Stephanie Scherzer joined us for our second-ever Changemaker Chat, hosted by Brew & Brew’s Companion Room. The conversation covered the fundamentals of bootstrapping your way to success, entrepreneurial challenges as a woman, and creating a culture of empowerment for every person contributing to and touching your company. We looked at these topics in the areas of Stephanie’s expertise – solving the problems of food waste, food distribution, and food cost in Texas.
Here are some of the highlights:
Don’t hesitate. Bootstrap. And follow your heart.
While “follow your heart” often gets turned into cheesy posters for office décor, it’s been a guiding light for Stephanie in both her personal and professional life. She has followed her heart in the majority of her big life decisions, including buying four acres in East Austin in 1993 (which would later become Rain Lily Farm) and in starting Farmhouse Delivery. This sense of bootstrapping embodies an attitude of getting things done with zero hesitation that many in the audience admired.
Community is key to a life well lived.
As soon as Stephanie and her partner, Kim, secured the land in East Austin they began to think about how they could use it to serve the community. They used it to grow their own business teams, but also to connect with local farmers, restaurateurs, and like-minded women (who even started a Saturday pickling group to combat food waste).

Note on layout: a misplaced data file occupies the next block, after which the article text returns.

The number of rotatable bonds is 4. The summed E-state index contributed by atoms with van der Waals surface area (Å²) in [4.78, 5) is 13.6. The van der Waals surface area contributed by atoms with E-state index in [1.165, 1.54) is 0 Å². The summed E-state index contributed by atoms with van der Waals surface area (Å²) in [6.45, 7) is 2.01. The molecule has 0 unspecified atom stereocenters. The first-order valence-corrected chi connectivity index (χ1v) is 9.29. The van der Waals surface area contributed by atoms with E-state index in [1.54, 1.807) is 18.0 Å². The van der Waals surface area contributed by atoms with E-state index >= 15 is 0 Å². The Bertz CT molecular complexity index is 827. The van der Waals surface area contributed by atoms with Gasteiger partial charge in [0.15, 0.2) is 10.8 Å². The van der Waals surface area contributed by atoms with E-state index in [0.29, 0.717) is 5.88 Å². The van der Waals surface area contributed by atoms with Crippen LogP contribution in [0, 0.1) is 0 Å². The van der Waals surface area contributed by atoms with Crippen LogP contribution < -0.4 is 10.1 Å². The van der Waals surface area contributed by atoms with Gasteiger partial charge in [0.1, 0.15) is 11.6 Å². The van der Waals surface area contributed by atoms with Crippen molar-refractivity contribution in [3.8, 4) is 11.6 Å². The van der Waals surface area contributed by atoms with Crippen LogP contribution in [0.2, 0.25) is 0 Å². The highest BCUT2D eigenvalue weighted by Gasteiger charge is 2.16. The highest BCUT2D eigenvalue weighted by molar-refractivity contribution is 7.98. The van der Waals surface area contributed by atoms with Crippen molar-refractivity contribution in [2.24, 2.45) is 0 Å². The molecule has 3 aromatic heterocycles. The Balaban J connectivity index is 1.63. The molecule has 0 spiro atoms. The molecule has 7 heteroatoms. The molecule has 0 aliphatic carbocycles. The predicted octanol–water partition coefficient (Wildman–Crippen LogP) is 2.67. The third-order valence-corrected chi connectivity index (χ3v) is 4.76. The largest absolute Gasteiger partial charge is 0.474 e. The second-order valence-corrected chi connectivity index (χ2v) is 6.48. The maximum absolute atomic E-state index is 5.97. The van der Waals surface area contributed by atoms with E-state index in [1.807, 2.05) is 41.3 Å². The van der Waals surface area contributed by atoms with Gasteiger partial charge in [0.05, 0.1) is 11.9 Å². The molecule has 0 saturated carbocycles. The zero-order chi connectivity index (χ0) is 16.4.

We won’t get better without education.
One of the biggest obstacles that Farmhouse Delivery faces is lack of education about food distribution and waste in Austin and throughout Texas. Stephanie works each day to cultivate a deeper understanding in the community of where food comes from, and empower locals to become a part of the process. She believes in the benefits of small-scale urban farming and that if each family just grew a single edible plant in their backyard that we could all contribute.
Stephanie also touched on the difficulties women face in fundraising. As the only woman at the table, she’s been able to reflect on her past experiences and approaches and share her insight. Namely, she isn’t afraid to ask anymore.
On legacies: it’s the people she’s grown, not the things she built.
Stephanie regularly looks at her kids in awe watching them turning into real, thoughtful people. Her legacy also circles around selecting the best local and small batch products to feature, so that customers can confidently know that all of the produce and meat are produced using the highest standards. If she can get folks to buy into this sentiment, she can replicate this business model all over the country.